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The black Australorps shall henceforth be known as “Foxy”, since she’s so quick and nimble and can’t be caught.

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We’ll see what S comes up with for the Coronation.

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Oh, and a chicken post wouldn’t be a chicken post without a couple of snaps of Popples, who has proven herself a stayer and a keeper.

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The fellow at Abundant Layers was very understanding of our story, and offered to re-home the two cockerels.

Encouragement

These chickens.

They’re very outdoorsy sort of animals. They’d much prefer to sleep outside, on a stick, in the rain, than go into their nice coop. In a bid to encourage them in, their favourite stick was taken away, the big wood blocks re-arranged, a ramp constructed out of waste wood, and the run-facing end wall of the coop taken away. The food dish was put inside the coop and the old water thingy put in there as well.

Tried plonking one of them onto the curtain-rail roosts in there to see how they like it, but it seemed a bit slippery and smooth, so the lowest one was wrapped in wire to give a bit of holding power.

Hopefully they’ll start thinking of the coop as a nice place to go. We’d like our eggs to appear in the nesting boxes, if we can, thanks ladies.

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Dead chicken

It turns out Dynamite was not so dynamite. Dynamite was unhappy, or sick, or something, and just up and died without warning some time on Wednesday. Checked her for signs of trauma, but there was nothing.

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Here she is the previous evening, looking all rested and content.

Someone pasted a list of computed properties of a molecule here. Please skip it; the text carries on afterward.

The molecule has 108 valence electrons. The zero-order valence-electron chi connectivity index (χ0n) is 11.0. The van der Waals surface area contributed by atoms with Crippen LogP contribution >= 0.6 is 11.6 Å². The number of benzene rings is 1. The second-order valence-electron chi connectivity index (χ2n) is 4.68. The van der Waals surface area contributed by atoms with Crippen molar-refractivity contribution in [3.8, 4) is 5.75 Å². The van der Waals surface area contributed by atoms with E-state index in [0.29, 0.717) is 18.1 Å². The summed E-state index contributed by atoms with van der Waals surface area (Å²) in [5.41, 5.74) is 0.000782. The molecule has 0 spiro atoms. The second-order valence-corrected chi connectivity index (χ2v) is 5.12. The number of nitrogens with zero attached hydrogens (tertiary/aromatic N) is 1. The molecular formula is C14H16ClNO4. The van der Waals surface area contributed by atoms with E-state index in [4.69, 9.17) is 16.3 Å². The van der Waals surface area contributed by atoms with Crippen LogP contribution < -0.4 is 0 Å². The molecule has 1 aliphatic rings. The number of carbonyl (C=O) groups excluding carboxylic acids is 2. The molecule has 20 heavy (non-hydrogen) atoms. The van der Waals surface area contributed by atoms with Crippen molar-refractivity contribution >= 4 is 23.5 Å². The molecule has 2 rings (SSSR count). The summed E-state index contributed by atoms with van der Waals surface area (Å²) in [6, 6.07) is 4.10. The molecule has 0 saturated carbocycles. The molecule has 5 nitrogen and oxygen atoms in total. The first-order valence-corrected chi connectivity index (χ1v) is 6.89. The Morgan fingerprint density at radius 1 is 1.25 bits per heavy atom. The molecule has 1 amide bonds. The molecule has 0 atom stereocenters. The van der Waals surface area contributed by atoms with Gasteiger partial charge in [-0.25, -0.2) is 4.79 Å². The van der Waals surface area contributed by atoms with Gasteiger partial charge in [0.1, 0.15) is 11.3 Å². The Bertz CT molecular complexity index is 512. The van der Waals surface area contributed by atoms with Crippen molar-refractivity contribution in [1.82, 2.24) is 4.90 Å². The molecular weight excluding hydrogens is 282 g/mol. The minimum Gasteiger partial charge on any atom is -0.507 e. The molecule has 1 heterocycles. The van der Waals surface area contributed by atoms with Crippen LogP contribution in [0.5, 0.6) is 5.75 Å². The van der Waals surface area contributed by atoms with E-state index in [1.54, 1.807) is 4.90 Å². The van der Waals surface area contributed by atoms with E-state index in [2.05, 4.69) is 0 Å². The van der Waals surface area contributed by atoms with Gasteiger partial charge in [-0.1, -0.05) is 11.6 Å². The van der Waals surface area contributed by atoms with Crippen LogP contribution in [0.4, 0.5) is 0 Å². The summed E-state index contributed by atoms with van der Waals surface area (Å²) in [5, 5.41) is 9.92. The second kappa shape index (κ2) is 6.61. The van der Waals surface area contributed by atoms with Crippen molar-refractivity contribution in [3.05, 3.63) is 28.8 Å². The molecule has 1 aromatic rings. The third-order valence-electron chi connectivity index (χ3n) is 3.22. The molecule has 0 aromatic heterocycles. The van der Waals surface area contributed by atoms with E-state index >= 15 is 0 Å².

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RIP Dynamite.

 

Climbers

The idea with the chicken run is that it’s covered in green leaves, providing a nice shady arbor for the chickens to live under. We’ve noticed that when it’s hot they prefer to go down to the bottom of the run, where the tall grasses and the orange tree provide some shade, rather than going into or under the coop.

We have Happy Wanderer and passionfruit on the west-facing side. The Happy Wanderer found the wire a few weeks back, and is now powering up the face. Two out of the five passionfruit have just found the wire and latched on.

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The kaffir lime has got some new leaves after being shredded by hail back in September. At the top of the rise here, next to the coop, jalapeño chillies.

Now that we’ve got some plants, we’re also mulching this summer to keep the moisture in over the hot months of January and February.

New chickens

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We swapped our three boys for three girls. The breeder didn’t have any of the blue, so we have black ones. After a few days in the run they’re starting to settle down, and Popples is starting to socialise a bit more. She was lonely there for a while.

These chickens aren’t laying yet, but they’re not crowing either. They’re clearly a bit older than Popples, so maybe we’ll get eggs in a couple of weeks.

Rotten luck

This week we were woken by a strange sound. An odd cry, sounding a bit like a child. But it wasn’t a child, it was Captain Cluckwash, chief chicken of the run.

Oh no, the Captain is a boy.

Then, a couple of days later, more cries. Going down to investigate, there they were, three of them, singing hello to the new day. Singing in that strangled, just learning how to crow kind of way.

Oh no, three out of four are boys.

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That’s not going to wash, so these guys are going to have to go. The breeder has agreed to take them back, so we’re off today to swap them for girls.

Goodbye Captain Cluckwash.

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Goodbye Sefuffle (or should we say Sir Fuffle).

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Goodbye Flashy (or should we say Flash Gordon).

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We’ve had our suspicions for a few weeks. Once the comb and wattles come in they look very different from Popples, the only true girl of the bunch: